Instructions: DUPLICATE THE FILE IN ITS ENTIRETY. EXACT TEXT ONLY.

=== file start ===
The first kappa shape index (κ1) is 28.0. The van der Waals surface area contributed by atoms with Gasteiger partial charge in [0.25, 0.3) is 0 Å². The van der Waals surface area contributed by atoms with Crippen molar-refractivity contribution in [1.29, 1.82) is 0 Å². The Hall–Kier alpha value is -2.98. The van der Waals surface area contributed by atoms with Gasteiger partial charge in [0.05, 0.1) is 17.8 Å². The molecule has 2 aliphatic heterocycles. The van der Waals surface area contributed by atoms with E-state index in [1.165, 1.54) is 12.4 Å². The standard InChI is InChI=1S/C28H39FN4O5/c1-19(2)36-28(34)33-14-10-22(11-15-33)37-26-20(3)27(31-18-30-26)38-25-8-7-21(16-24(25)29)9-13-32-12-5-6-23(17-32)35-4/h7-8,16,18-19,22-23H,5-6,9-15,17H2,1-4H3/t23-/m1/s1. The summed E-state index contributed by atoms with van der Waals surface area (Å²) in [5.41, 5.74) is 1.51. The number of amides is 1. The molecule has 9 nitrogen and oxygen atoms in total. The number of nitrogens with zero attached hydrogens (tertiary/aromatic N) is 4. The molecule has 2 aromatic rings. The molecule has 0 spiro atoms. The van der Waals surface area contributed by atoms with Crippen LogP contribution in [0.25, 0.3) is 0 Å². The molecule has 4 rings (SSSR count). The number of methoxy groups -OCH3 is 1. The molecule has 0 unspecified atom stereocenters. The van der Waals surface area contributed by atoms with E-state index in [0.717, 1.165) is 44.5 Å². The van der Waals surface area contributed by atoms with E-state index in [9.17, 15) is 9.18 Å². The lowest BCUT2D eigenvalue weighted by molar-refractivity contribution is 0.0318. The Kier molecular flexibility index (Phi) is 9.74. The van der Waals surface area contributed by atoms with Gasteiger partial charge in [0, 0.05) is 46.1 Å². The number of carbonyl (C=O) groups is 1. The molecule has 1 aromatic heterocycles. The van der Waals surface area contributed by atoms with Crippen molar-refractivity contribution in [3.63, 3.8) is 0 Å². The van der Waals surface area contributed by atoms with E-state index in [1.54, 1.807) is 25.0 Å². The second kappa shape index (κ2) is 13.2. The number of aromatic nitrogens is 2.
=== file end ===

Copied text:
The first kappa shape index (κ1) is 28.0. The van der Waals surface area contributed by atoms with Gasteiger partial charge in [0.25, 0.3) is 0 Å². The van der Waals surface area contributed by atoms with Crippen molar-refractivity contribution in [1.29, 1.82) is 0 Å². The Hall–Kier alpha value is -2.98. The van der Waals surface area contributed by atoms with Gasteiger partial charge in [0.05, 0.1) is 17.8 Å². The molecule has 2 aliphatic heterocycles. The van der Waals surface area contributed by atoms with E-state index in [1.165, 1.54) is 12.4 Å². The standard InChI is InChI=1S/C28H39FN4O5/c1-19(2)36-28(34)33-14-10-22(11-15-33)37-26-20(3)27(31-18-30-26)38-25-8-7-21(16-24(25)29)9-13-32-12-5-6-23(17-32)35-4/h7-8,16,18-19,22-23H,5-6,9-15,17H2,1-4H3/t23-/m1/s1. The summed E-state index contributed by atoms with van der Waals surface area (Å²) in [5.41, 5.74) is 1.51. The number of amides is 1. The molecule has 9 nitrogen and oxygen atoms in total. The number of nitrogens with zero attached hydrogens (tertiary/aromatic N) is 4. The molecule has 2 aromatic rings. The molecule has 0 spiro atoms. The van der Waals surface area contributed by atoms with Crippen LogP contribution in [0.25, 0.3) is 0 Å². The molecule has 4 rings (SSSR count). The number of methoxy groups -OCH3 is 1. The molecule has 0 unspecified atom stereocenters. The van der Waals surface area contributed by atoms with E-state index in [0.717, 1.165) is 44.5 Å². The van der Waals surface area contributed by atoms with E-state index in [9.17, 15) is 9.18 Å². The lowest BCUT2D eigenvalue weighted by molar-refractivity contribution is 0.0318. The Kier molecular flexibility index (Phi) is 9.74. The van der Waals surface area contributed by atoms with Gasteiger partial charge in [0, 0.05) is 46.1 Å². The number of carbonyl (C=O) groups is 1. The molecule has 1 aromatic heterocycles. The van der Waals surface area contributed by atoms with Crippen molar-refractivity contribution in [3.63, 3.8) is 0 Å². The van der Waals surface area contributed by atoms with E-state index in [1.54, 1.807) is 25.0 Å². The second kappa shape index (κ2) is 13.2. The number of aromatic nitrogens is 2.